EC kicks off food contact material revision: ‘Public health has been inadequately protected from toxic chemicals for too long’

By Katy Askew

- Last updated on GMT

FCM regulations to be toughened / Pic: GettyImages-Wezekial
FCM regulations to be toughened / Pic: GettyImages-Wezekial

Related tags Food contact materials Food safety

The European Commission has initiated a process to update EU laws governing chemicals in food contact materials (FCM). “The EU’s FCM laws are outdated and ineffective in protecting people and the environment,” according to one lobby group.

Almost everything we eat has touched one or more food contact material (FCM), from food packaging and factory equipment to kitchen utensils.

EU rules on FCMs state that they should be ‘sufficiently inert’ so that their constituents neither adversely affect consumer health nor influence the quality of the food.

However, Europe’s FMC framework has faced prolonged criticism from health campaigners and other NGOs. 

FCMs, 'hazardous chemicals' and public health: 'This needs to be urgently addressed'

A recent study from the Zero Waste Europe Network found ‘hazardous chemicals associated with food packaging’ can be detected in ‘high quantities’ in the human body.

The study, published last month, tested urine samples for the presence of chemicals commonly used in single-use plastic food packaging, including phthalates and phenols. Of the 28 chemicals analysed, an average of 20.5 chemicals were found in the samples (with a range from 18 to 23 chemicals found).

The testing was undertaken by Zero Waste Europe and five of its members – Ecologists without Borders, Rezero, Za Zemiata, ZERO and Zero Waste Latvija. Participants were from Belgium, Bulgaria, Latvia, Portugal, Slovenia and Spain.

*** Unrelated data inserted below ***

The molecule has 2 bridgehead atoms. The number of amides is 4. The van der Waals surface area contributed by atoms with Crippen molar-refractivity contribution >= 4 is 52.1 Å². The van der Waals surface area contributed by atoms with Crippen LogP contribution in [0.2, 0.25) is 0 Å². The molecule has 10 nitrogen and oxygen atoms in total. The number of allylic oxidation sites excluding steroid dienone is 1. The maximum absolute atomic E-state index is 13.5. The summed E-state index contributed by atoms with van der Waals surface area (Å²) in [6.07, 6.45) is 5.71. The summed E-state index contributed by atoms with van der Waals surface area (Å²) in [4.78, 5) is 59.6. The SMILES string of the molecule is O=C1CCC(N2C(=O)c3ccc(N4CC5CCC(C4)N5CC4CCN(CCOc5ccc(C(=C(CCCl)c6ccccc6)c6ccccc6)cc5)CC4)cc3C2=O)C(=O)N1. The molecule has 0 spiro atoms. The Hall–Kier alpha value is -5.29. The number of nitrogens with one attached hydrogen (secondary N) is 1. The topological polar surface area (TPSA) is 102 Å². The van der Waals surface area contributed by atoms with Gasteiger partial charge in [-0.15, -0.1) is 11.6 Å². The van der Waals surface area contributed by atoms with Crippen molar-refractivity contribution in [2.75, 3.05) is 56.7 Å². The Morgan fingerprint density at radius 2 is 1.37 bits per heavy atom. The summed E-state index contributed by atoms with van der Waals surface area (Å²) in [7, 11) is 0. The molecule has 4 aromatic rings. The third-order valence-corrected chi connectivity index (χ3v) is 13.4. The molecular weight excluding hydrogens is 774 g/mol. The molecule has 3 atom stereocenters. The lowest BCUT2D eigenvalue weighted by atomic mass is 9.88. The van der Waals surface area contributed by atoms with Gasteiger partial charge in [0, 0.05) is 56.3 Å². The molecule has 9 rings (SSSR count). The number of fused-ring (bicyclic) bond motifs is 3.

“This research adds to a growing body of scientific literature that proves the exposure of consumers to hazardous chemicals through single use food packaging, notably plastic, and links this exposure to a number of diseases,”​ Rosa Garcia, director at Rezero, said, pointing to associations with cancer and cardiovascular diseases as well as reproductive and immune issues.

“Public health has been inadequately protected from these toxic chemicals for too long. We cannot continue to keep citizens in the dark on the impacts of what they buy and consume. This needs to be urgently addressed by decision makers and packaging producers.”

Zero Waste Europe is not alone in their calls for urgent regulatory action.

According to CHEM Trust, a charity based out of the UK and Germany, the lobby group has been pointing out that the EU’s FCM laws are ‘outdated and ineffective in protecting people and the environment’ since 2014.

CHEM Trust has been working alongside a coalition of consumer, health, and environmental NGOs – including Health and Environment Alliance (HEAL) and The European Consumer Organisation (BEUC) - to advocate for a new legal framework.

This, they propose, should be based on ‘five key principles’ including a ‘high’ level of human health protections, ‘thorough assessment’ of chemicals in materials, effective enforcement, circular economy based on non-toxic material cycles, and transparency.